If this had happened during school term, then it would have had a major impact on route services in the peaks.
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Ministerial Statement: New bus services to ease the squeeze
« Reply #35 on: January 11, 2008, 12:44:50 PM »
Minister for Transport, Trade, Employment and Industrial Relations
The Honourable John Mickel
11/01/2008

New bus services to ease the squeeze

Minister for Transport John Mickel and Brisbane City Councillor Victoria Newton today announced a $4.6 million commitment to provide new bus services for Brisbane.

From February 18, the joint commitment will provide 96 additional weekday services catering for almost 6500 passengers a day travelling on Brisbane's busiest bus routes.

The project, which will include the provision of 31 new buses, will be funded by the Queensland Government and Brisbane City Council.

Minister Mickel said public transport patronage numbers in Brisbane were continually increasing in line with population growth.

"Record numbers of Brisbane residents have been leaving their cars behind and getting on board public transport,'' he said.

"Since TransLink was introduced in July 2004 public transport patronage across the TransLink network has increased by 30 per cent.

"The number of passenger trips provided in 2003-2004 was around 123 million, a number which increased to 163 million in 2006-2007 - a rise of around 40 million trips.'' Mr Mickel said.

"These new services have been targeted at the routes under most pressure, with increased services for the South East Busway, the busy Mains Road corridor, the Western Suburbs and for people travelling to the University of Queensland.''

Under the package, the Queensland Governmenthas contributed $2.25 million funding from the TransLink Network Plan and the Brisbane City Council has contributed $2.3 million funding from its ``Call to Action'' project.

This is the first time since TransLink was introduced that Brisbane City Council has contributed operational funding for new services.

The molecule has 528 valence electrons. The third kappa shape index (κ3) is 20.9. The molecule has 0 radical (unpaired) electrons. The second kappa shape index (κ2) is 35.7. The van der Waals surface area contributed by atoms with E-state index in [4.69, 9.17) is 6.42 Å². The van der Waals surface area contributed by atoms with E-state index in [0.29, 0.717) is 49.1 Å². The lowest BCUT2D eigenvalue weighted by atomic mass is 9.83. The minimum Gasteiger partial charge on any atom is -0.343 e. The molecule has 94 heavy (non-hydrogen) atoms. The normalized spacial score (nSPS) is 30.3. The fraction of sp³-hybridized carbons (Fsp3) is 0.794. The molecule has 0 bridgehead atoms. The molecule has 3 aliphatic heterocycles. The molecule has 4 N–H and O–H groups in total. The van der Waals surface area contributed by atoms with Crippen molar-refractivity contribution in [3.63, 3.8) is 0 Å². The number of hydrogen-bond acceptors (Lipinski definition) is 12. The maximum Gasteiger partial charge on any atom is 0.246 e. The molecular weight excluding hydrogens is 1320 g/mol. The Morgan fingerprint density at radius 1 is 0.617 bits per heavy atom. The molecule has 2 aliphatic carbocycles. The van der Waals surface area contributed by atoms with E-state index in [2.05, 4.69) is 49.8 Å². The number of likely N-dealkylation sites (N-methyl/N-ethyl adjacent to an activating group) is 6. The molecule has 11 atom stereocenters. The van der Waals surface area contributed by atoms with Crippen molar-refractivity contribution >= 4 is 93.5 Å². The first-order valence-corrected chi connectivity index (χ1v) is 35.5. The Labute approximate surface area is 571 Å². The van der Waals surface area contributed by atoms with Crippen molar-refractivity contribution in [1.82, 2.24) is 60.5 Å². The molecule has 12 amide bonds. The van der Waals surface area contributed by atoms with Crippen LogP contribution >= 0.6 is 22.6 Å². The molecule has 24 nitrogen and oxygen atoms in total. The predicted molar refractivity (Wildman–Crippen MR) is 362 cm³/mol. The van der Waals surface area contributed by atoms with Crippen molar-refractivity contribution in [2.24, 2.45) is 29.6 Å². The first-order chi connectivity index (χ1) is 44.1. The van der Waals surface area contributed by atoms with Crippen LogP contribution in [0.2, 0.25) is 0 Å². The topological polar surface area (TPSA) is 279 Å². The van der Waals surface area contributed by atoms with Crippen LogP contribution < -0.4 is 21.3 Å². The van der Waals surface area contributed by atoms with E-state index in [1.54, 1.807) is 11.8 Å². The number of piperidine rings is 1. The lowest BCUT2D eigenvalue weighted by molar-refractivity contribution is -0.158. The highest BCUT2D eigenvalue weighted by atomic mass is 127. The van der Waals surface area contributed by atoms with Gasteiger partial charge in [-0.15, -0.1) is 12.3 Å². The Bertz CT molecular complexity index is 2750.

As part of the funding several routes will receive articulated banana buses to provide more capacity. Minister Mickel said more new services would be introduced when the $333 million Inner Northern Busway opened in mid 2008.

The new services include:

137 (new Rocket)
   
Calamvale - City
   
New high frequency peak hour rocket operating between Sunnybank Hills Shopping Centre and CBD via Mains Rd. Operates non-stop between QEII park n' ride and City. Operates every 10 minutes between 6.20am and 8.30pm (14 inbound trips/weekday) and between 4.04pm and 6.04pm (13 outbound trips/weekday). Introduce articulated buses on this route. Route 137 will increase capacity by 2,349 passenger trips per weekday - a significant boost to address overcrowding in the busy Mains Rd corridor easing pressure on the popular 130.

200
   
Carina - City
   
Additional short tripper services from Carina departing at 7.16am, 7.37am and 7.57am. Additional outbound services from Cultural Centre busway station departing at 5.40pm, 6.10pm and 6.30pm.

204 (all stops)

Carindale - City
   
Additional outbound trip at 5.05pm

207
   
Carina - City
   
Introduce evening peak services. Route currently only operates in the morning peak.

444
   
Moggill - City
   

Reduce morning peak frequency to every 10 minutes, instead of every 8 minutes, to help fund a faster, new rocket service from Moggill (route 443). Extra outbound trip at 5.40pm. Routes 443 and 444 combined will provide a combined peak frequency of every five minutes and an extra seven morning peak trips and six evening peaks trips.

443 (new Rocket)
   
Moggill - City
   
New peak period rocket between Moggill and CBD, operating every 10 minutes. Route 443 will provide a faster trip compared to route 444, providing travel time savings of 10 minutes. Route 443 will operate non-stop between Chapel Hill and the CBD.